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Woodes Rogers and the Boundary of Travel Facts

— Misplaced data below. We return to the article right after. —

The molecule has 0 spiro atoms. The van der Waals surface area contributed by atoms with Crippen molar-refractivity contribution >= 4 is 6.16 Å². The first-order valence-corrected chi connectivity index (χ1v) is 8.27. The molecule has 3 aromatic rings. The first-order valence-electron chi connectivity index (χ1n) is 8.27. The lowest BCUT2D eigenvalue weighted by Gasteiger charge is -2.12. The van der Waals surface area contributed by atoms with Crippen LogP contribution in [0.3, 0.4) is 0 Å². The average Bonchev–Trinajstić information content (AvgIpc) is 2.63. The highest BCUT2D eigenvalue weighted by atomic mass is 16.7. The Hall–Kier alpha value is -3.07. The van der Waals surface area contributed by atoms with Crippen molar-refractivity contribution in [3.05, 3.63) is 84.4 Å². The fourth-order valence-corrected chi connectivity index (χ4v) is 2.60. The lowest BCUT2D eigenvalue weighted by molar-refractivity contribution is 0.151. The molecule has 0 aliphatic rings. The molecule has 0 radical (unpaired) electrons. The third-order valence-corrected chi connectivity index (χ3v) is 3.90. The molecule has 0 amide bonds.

Jason H. Pearl Boston University In A Cruising Voyage Round the World (1712), Woodes Rogers casts doubt upon earlier descriptions of the Island of Juan Fernández and proclaims the truthfulness of his own description: “I shall not trouble the Reader with the Descriptions of this Island given by others, wherein there are many Falshoods; but the Truth of this I can attest from my own knowledge.”1 Rogers makes a similar asseveration about Alexander Selkirk, though not before dismissing the accounts of earlier castaways on Juan Fernández: “Whatever there is in these Stories, this of Mr. Selkirk I know to be true.”2 Such protestations of honesty are endemic to the genre of travel literature, yet they become increasingly prevalent—and urgent—around the end of the seventeenth century, when readers began doubting more and more seriously whether modern travelers were any more trustworthy than Aristotle, Pliny, or the other ancients they were currently then supplanting.3 Travelers were subject to shifting expectations: at fi rst welcomed for their strange new information, they were soon distrusted precisely because their information was strange and new.4 If empiricist philosophy had empowered travelers to act as proxy observers, it also empowered readers at home to disbelieve http://www.deepdyve.com/assets/images/DeepDyve-Logo-lg.png Eighteenth-Century Life Duke University Press

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